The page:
New York, November 18, 2009—The Committee to Protect
Journalists condemns the Indonesian government’s decision to deport Raimondo
Bultrini, a reporter with Italy’s weekly L’Espresso, and Kumkum
Dasgupta, an assistant editor with India’s Hindustan Times, for lacking accreditation.
The two reporters were arrested and interrogated for several
hours by police on Tuesday and later handed over to immigration authorities in
Riau province in the center of Sumatra,
according to local news reports. They were allowed to stay in a hotel after
several hours of questioning and were deported today through the national
the reports said.
Both journalists were covering protest activities staged by
the environmental activist group Greenpeace against deforestation around the
Peninsula. Two Greenpeace
activists were also deported on immigration violations. According to reports, the
journalists said they believed they held the proper permits for news reporting.
“The deportation of journalists Raimondo Bultrini and Kumkum
Dasgupta is wholly out of step with Indonesia’s recently improved press
freedom situation,” said Shawn W. Crispin, CPJ’s Southeast Asia Representative.
“The expulsion of foreign journalists harks back to the country’s authoritarian
past, not its democratic present.”
Jumanter Lubis, head of Riau province’s immigration office,
told the state-run Antara news agency that the two reporters were deported
because they lacked journalistic permits to report from the area and violated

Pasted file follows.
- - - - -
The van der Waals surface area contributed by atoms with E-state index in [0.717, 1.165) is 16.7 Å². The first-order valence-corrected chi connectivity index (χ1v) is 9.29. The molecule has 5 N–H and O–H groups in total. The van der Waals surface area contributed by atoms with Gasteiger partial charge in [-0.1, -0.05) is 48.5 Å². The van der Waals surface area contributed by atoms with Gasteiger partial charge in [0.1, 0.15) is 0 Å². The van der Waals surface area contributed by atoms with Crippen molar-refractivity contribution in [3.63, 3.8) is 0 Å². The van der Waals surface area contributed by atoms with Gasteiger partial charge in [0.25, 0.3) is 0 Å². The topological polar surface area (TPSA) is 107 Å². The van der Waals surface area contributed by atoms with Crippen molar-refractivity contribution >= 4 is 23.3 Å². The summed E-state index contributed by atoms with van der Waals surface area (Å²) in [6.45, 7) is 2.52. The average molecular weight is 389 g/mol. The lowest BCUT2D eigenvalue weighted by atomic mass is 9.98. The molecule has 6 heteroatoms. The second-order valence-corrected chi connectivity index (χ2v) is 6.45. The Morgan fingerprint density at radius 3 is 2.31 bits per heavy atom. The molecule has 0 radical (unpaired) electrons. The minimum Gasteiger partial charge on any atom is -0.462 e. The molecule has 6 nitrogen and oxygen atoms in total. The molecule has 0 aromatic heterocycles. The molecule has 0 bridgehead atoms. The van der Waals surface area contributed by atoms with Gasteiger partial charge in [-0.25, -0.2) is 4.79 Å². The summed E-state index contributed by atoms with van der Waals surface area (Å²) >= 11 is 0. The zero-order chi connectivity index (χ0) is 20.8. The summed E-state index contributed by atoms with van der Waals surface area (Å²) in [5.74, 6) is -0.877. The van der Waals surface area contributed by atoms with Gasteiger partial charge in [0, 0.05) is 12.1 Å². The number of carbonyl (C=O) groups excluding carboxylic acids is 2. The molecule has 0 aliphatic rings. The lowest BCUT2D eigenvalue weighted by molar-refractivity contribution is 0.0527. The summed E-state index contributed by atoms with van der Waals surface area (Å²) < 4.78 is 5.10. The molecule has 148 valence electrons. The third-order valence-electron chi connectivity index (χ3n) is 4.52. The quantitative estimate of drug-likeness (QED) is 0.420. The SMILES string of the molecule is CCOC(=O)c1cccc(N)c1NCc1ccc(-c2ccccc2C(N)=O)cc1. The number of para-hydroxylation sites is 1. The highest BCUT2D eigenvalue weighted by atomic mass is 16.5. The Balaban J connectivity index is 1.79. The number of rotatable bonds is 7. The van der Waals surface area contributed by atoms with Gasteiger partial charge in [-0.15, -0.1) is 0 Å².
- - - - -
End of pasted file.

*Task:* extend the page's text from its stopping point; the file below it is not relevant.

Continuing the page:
the terms of their tourist visas. He also said that while foreign journalists
may work on tourist visas, they must obtain news coverage permits from the
Ministry of Communications and Information, according to the Jakarta Post.
The rapid and continued destruction of Indonesia’s
tropical rain forests is an increasingly sensitive news story amid growing
concerns about the impact deforestation has on global climate change. Indonesia is a
high carbon emitter and politically powerful corporations involved in clearing
land for palm oil plantations and paper production contribute largely to the
has achieved significant press freedom gains since the 1998 downfall of former
dictator Suharto and the implementation of democratic reforms. Nonetheless,
reporters are still frequently barred from certain sensitive areas of the
country, including the eastern Papua province, where the military has come
under fire for abuses in combating a low-intensity separatist insurgency.